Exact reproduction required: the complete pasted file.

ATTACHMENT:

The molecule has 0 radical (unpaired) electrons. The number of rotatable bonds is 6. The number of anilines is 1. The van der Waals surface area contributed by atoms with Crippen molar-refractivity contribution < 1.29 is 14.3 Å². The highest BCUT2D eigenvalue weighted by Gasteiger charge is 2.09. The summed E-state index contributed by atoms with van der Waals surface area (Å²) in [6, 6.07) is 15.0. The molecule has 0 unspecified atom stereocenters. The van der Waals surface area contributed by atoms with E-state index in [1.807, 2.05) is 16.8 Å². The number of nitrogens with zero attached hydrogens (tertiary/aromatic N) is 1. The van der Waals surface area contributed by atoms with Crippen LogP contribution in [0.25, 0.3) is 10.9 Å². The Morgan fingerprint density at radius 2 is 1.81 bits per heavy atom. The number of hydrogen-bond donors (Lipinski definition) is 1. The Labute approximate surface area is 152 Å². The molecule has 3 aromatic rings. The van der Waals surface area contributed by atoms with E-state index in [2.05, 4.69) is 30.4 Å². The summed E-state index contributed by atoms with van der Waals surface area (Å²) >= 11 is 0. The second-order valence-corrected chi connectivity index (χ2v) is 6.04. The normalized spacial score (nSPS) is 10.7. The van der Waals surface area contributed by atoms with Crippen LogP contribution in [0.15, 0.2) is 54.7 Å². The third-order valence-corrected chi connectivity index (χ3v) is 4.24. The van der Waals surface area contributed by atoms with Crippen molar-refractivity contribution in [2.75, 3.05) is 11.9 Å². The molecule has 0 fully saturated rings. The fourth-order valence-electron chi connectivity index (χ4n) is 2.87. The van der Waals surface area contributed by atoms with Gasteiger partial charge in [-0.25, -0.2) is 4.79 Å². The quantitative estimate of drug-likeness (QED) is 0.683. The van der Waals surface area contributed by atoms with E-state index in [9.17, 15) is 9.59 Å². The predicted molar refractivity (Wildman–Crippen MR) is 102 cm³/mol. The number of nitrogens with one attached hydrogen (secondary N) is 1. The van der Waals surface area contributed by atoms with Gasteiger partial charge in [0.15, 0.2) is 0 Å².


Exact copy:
The molecule has 0 radical (unpaired) electrons. The number of rotatable bonds is 6. The number of anilines is 1. The van der Waals surface area contributed by atoms with Crippen molar-refractivity contribution < 1.29 is 14.3 Å². The highest BCUT2D eigenvalue weighted by Gasteiger charge is 2.09. The summed E-state index contributed by atoms with van der Waals surface area (Å²) in [6, 6.07) is 15.0. The molecule has 0 unspecified atom stereocenters. The van der Waals surface area contributed by atoms with E-state index in [1.807, 2.05) is 16.8 Å². The number of nitrogens with zero attached hydrogens (tertiary/aromatic N) is 1. The van der Waals surface area contributed by atoms with Crippen LogP contribution in [0.25, 0.3) is 10.9 Å². The Morgan fingerprint density at radius 2 is 1.81 bits per heavy atom. The number of hydrogen-bond donors (Lipinski definition) is 1. The Labute approximate surface area is 152 Å². The molecule has 3 aromatic rings. The van der Waals surface area contributed by atoms with E-state index in [2.05, 4.69) is 30.4 Å². The summed E-state index contributed by atoms with van der Waals surface area (Å²) >= 11 is 0. The second-order valence-corrected chi connectivity index (χ2v) is 6.04. The normalized spacial score (nSPS) is 10.7. The van der Waals surface area contributed by atoms with Crippen LogP contribution in [0.15, 0.2) is 54.7 Å². The third-order valence-corrected chi connectivity index (χ3v) is 4.24. The van der Waals surface area contributed by atoms with Crippen molar-refractivity contribution in [2.75, 3.05) is 11.9 Å². The molecule has 0 fully saturated rings. The fourth-order valence-electron chi connectivity index (χ4n) is 2.87. The van der Waals surface area contributed by atoms with Gasteiger partial charge in [-0.25, -0.2) is 4.79 Å². The quantitative estimate of drug-likeness (QED) is 0.683. The van der Waals surface area contributed by atoms with E-state index in [9.17, 15) is 9.59 Å². The predicted molar refractivity (Wildman–Crippen MR) is 102 cm³/mol. The number of nitrogens with one attached hydrogen (secondary N) is 1. The van der Waals surface area contributed by atoms with Gasteiger partial charge in [0.15, 0.2) is 0 Å².